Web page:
Have you ever heard about a person, whose vital organs are on the wrong side of the body, yet they appears to be absolutely normal? NO?! Then you must know about a man in Kushinagar district, Uttar Pradesh, who has all organs placed on the wrong side.
According to doctors, Jamaluddin’s heart is on the right side and his liver and gall bladder on the left. Even, the doctors were shocked, when they took a look at his x-ray and sonography reports. Jamaluddin visited the Hospital for a stomach ache which was caused due to a gall bladder ailment.
While speaking to My Medical Mantra, Dr Shashikant Dixit, a bariatric laparoscopic surgeon from Gorakhpur, said, “Jamaluddin had come to the hospital with stomach ailments. We performed an ultrasound on him to find out the stomach ache cause. To our surprise, we found that all his organs were placed on the wrong side.”
“His heart is on the right side, while the liver and gall bladder on the left. Owing to which it was extremely difficult to remove stones from the gallbladder. But with the three dimensional laparoscopic machine, we managed to remove the stones,” added Dr Dixit.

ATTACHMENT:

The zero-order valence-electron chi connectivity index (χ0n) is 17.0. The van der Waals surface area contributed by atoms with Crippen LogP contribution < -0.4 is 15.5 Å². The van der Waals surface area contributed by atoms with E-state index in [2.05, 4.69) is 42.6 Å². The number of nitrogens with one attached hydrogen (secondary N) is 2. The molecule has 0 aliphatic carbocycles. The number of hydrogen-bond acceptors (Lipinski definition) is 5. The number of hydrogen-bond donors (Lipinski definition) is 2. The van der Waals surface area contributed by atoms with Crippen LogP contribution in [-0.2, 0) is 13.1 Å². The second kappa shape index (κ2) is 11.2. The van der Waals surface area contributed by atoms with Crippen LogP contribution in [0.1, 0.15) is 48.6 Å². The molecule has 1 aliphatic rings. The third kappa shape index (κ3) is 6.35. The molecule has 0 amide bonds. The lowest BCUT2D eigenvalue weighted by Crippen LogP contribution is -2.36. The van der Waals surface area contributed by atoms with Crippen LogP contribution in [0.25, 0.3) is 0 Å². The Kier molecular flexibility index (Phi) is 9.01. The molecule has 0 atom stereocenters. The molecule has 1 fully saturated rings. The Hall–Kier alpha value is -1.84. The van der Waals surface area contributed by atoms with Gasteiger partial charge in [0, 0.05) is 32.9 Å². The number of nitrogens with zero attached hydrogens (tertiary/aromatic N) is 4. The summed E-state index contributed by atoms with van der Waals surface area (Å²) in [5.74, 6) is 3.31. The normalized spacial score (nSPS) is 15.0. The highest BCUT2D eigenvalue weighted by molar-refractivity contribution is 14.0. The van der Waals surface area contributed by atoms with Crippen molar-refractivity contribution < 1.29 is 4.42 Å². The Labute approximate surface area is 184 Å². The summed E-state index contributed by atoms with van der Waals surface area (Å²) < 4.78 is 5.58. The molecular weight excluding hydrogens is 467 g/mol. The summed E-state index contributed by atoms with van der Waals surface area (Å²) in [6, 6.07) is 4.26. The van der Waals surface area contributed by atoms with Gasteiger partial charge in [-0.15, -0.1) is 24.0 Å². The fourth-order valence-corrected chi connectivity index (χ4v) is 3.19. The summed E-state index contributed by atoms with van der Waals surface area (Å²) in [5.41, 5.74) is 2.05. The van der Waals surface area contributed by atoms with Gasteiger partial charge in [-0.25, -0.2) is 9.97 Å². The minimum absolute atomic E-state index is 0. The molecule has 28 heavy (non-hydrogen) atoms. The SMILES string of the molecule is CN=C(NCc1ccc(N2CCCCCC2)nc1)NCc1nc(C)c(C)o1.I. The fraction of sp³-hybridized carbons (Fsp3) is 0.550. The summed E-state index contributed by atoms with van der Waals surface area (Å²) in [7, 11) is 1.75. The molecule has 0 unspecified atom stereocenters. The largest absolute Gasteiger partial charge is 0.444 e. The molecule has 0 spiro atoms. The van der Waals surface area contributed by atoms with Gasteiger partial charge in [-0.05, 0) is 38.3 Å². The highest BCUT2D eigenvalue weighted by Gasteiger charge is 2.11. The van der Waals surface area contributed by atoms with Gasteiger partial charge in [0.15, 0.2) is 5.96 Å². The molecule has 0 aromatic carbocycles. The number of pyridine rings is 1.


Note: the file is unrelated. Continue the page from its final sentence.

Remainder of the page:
According to health experts, this condition is called ‘Situs inversus totalis’ and is a rear condition.
Dr Dixit added, “We find this rare condition, one in one lakh patients. Generally, this happens due to genetic malformations. Patients suffering from ‘Situs inversus totalis,’ are ten times more likely to suffer from cardiovascular disease.”
Jamaluddin is recovering now. But, Dr Dixit says, treatment of patients who are suffering from ‘Situs inversus totalis’ is difficult, when surgery is needed.
My Medical Mantra spoke to a few doctors to know about this condition. We also asked them about the complication that they can face. And whether this is a life-threatening condition
Dr Shivkumar Utture, a member of the Indian Medical Association (IMA), informed, “‘Situs inversus totalis’ is a very rear condition. This condition can likely cause intestine-related ailments. Also, it can lead to complications in blood vessels that supply blood to the heart and lungs.”
While Dr Hemant Deshmukh, the Dean of KEM Hospital, said, “This condition is very rare and does not show any symptoms. We can say this condition is compatible with life.”